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DERIVATIVES MARKET DERIVATIVES MARKET Document Transcript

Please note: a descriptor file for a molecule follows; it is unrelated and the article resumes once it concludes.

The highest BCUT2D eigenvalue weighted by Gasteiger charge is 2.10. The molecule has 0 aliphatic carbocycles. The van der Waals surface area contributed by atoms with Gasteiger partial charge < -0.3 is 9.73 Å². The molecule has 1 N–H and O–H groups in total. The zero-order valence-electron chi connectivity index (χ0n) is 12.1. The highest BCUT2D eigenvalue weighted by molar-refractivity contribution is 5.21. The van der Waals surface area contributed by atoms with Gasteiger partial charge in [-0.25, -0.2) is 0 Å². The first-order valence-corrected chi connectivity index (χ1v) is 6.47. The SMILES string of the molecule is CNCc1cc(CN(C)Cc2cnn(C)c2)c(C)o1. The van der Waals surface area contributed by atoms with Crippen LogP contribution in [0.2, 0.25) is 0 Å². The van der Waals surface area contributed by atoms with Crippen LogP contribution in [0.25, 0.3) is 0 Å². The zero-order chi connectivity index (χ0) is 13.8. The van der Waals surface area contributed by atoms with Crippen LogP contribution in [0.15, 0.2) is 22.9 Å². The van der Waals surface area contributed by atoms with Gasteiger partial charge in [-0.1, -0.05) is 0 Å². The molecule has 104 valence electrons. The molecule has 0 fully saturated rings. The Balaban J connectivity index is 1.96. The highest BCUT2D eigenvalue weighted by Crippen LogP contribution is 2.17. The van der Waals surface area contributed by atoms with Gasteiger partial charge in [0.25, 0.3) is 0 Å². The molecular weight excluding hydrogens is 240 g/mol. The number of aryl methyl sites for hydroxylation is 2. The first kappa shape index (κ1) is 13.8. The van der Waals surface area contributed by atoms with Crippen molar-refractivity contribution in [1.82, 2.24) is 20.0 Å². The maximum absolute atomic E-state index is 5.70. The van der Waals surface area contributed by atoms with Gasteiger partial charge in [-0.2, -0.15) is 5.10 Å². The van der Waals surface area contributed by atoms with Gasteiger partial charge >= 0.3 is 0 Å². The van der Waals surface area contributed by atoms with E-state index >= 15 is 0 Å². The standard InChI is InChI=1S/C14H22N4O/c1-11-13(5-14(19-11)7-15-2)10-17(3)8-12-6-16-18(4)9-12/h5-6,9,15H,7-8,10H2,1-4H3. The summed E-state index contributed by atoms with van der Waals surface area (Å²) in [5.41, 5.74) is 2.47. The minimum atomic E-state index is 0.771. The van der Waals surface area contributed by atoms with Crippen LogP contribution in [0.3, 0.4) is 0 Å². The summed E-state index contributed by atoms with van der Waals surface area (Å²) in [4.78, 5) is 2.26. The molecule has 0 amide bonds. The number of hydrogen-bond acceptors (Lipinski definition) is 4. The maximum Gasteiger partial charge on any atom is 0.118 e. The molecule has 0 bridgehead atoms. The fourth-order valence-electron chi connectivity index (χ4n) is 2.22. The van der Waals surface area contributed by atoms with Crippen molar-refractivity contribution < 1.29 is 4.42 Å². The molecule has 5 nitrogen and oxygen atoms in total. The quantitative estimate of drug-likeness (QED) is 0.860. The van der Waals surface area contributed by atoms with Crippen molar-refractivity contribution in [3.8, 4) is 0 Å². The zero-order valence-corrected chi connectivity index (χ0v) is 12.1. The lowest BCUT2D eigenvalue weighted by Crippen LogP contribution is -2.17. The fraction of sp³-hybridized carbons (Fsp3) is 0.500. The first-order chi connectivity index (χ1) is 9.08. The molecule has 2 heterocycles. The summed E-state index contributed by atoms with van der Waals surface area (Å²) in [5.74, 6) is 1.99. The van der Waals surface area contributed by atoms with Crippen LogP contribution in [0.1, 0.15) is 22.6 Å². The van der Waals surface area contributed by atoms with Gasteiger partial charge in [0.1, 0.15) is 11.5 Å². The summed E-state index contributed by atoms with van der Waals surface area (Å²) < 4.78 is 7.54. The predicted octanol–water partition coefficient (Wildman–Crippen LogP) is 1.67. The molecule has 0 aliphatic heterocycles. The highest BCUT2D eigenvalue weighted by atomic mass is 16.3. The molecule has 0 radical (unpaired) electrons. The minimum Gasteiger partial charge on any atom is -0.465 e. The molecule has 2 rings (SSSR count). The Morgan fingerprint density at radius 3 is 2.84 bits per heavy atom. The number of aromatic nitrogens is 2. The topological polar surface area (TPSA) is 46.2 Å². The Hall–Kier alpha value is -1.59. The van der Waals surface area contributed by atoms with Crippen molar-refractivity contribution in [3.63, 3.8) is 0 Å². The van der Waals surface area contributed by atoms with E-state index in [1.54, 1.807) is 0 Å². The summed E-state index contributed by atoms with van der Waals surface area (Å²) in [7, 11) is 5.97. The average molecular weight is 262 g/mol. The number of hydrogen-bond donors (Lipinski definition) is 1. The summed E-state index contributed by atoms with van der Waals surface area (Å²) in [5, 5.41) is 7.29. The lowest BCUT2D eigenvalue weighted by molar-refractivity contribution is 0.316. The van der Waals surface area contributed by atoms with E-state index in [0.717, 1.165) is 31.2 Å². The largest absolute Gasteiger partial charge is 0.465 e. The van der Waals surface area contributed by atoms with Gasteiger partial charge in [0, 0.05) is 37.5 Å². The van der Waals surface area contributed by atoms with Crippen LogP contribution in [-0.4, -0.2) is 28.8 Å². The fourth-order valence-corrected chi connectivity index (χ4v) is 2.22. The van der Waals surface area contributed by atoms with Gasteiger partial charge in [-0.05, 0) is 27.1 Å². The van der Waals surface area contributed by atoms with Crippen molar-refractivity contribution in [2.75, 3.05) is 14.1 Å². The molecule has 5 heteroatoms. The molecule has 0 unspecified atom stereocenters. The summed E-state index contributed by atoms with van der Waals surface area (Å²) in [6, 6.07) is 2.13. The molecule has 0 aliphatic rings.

• Derivatives - The Futures Trade ProcessMost U.S. futures exchanges offer two ways to enact a trade - the traditional floor-trading process (also called "open outcry") and electronic trading. The basic steps areessentially the same in either format: Customers submit orders that are executed - filled- by other traders who take equal but opposite positions, selling at prices at which othercustomers buy or buying at prices at which other customers sell. The differences aredescribed below.Open outcry trading is the more traditional form of trading in the U.S. Brokers takeorders (either bids to buy or offers to sell) by telephone or computer from traders (theircustomers). Those orders are then communicated orally to brokers in a trading pit. Thepits are octagonal, multi-tiered areas on the floor of the exchange where traders conductbusiness. The traders wear different colored jackets and badges that indicate who theywork for and what type of traders they are (FCM or local). Its called "open outcry"because traders shout and use various hand signals to relay information and the price atwhich they are willing to trade. Trades are executed (matches are made) when thetraders agree on a price and the number of contracts either through verbalcommunication or simply some sort of motion such as a nod. The traders then turn theirtrade tickets over to their clerks who enter the transaction into the system. Customersare then notified of their trades and pertinent information about each trade is sent to theclearing house and brokerages.In electronic trading, customers (who have been pre-approved by a brokerage forelectronic trading) send buy or sell orders directly from their computers to an electronicmarketplace offered by the relevant exchange. There are no brokers involved in theprocess. Traders see the various bids and offers on their computers. The trade isexecuted by the traders lifting bids or hitting offers on their computer screens. Thetrading pit is, in essence, the trading screen and the electronic market participantsreplace the brokers standing in the pit. Electronic trading offers much greater insight intopricing because the top five current bids and offers are posted on the trading screen forall market participants to see. Computers handle all trading activity - the softwareidentifies matches of bids and offers and generally fills orders according to a first-in,first-out (FIFO) process. Dissemination of information is also faster on electronic trades.Trades made on CME® Globex®, for example, happen in milliseconds and areinstantaneously broadcast to the public. In open outcry trading, however, it can takefrom a few seconds to minutes to execute a trade.Price LimitThis is the amount a futures contracts price can move in one day. Price limits areusually set in absolute dollar amounts - the limit could be $5, for example. This wouldmean that the price of the contract could not increase or decrease by more than $5 in asingle day.Limit MoveA limit move occurs when a transaction takes place that would exceed the price limit.This freezes the price at the price limit.